I rushed over to the man. “Is there a trail here?”
“Yes. It’s on the other side of that tree. It’s difficult to see until you’re right on it. But it’s there.” He assured me. I thanked him, wished him a good day and made my way.
The trail starts off by a pond. I stopped and took a couple pictures. My camera seemed to calm me. At least for a few minutes.
After my brief calmness I turned to read the trail sign for some clue that I was indeed on the right path. The trail split. One way went to the woods around the pond and the other deep into the woods. Crap. Which way do I go? I took a deep breath and headed deep in the woods as if I had just flipped a coin. Feeling like time was running out, I began running.
Anyone who has ever gone trail running with me knows I love it. And that I run like a child on a playground. Flailing arms, hopping over stumps and rocks, and lots of giggling. Very different from track or street running where I’m focused on technique. Trail running in the woods is where I find easy and delightful grounding. My anxiety began to float away.
At the end of the trail, I happend upon a parking lot with a building and a bunch of construction equipment. Phew! I think I choose correctly. I followed the signs to the main road. No bus. Just me, the road, and a bunch of trees.
As I waited, I looked around and began taking pictures. I even crawled down in a ditch to get a better angle. And that’s when I heard the bus. As I climbed out of the ditch, I waived at the bus driver. He slowed down and I successfully stepped on to the number 4 bus.
The bus had the driver, an old hippie looking guy and a man with two young children…and now me. I took a seat on the right side as everyone else was on the left. Not that this mattered but it made me feel a little more balanced.
The hippie looking guy kept glancing back at me. I smiled at him and then buried my head in my map.
“Did you just come from the woods?” He inquired.
I smiled, glanced out the window and back at the man, “yup.”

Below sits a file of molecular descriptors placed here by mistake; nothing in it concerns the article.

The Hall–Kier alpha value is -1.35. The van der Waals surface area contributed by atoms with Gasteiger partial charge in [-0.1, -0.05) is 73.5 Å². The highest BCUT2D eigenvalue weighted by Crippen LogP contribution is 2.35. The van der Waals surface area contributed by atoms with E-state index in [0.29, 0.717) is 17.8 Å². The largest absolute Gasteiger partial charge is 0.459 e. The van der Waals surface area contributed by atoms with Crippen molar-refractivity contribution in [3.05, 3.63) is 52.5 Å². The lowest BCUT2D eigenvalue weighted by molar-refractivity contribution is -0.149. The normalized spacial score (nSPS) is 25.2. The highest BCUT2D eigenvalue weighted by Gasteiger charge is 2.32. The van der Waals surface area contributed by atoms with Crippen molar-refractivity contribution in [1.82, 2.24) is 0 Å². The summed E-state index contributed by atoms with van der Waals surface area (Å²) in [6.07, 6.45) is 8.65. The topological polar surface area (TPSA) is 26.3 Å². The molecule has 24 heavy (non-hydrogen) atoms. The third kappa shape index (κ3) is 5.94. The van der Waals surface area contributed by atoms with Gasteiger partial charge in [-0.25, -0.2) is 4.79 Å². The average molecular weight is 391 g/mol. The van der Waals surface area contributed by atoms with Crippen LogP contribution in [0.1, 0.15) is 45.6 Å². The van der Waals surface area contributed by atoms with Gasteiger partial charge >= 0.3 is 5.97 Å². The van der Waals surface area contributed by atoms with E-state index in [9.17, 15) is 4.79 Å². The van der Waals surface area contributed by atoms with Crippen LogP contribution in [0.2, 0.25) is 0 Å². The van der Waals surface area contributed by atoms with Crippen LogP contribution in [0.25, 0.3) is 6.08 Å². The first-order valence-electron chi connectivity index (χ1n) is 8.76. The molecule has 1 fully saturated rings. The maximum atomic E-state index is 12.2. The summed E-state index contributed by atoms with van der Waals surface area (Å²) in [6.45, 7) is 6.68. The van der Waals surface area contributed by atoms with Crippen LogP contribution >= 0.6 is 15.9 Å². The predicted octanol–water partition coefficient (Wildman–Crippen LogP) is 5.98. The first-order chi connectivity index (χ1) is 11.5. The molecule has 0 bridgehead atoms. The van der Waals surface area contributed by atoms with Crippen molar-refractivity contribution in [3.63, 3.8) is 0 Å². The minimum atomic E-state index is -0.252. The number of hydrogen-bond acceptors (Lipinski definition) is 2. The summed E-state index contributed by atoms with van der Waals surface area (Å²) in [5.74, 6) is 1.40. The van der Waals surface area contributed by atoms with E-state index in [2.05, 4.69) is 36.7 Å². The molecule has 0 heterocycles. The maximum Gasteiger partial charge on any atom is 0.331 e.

He proceded to ask me several more questions. It was obvious I wasn’t going to be able to concentrate on my map, so I gave into the conversation.
“Hi, I’m Jerry!” He proceeded to tell me how he was newly retired, bought a van and is traveling the country. “Some days I might go as far as 50 miles.” He was practicing slowing down and enjoying each day. He had met many other travelers and was delighted he met me. He told me how he had recently been in NH and decided to drive up Mount Washington. It was there that he learned what virtigo was and that he had it. So to ensure he could make the drive around Acadia, he decided it was in his best interest to take the shuttle tour. And that’s how he ended up on the number 4 bus. “And then this woman emerged from the damn woods and here you are!”
I was amused by this guy. But I was still cautious and my anxiety wasn’t fully gone. So I invited Jerry to continue our conversation at the next stop, Jordan Pond. I figured if I needed to ditch him, I could do so there.
Ditch him I did not. In fact that old hippie kinda guy, who insisted he was not a hippie but rather a biker (with hippie values), and I enjoyed each other’s company so much, we spent the next 5 days exploring that island together. And now we are friends for life!!
I am so thankful I just kept going despite my anxiety. Here are just some of the many things we discovered in Acadia: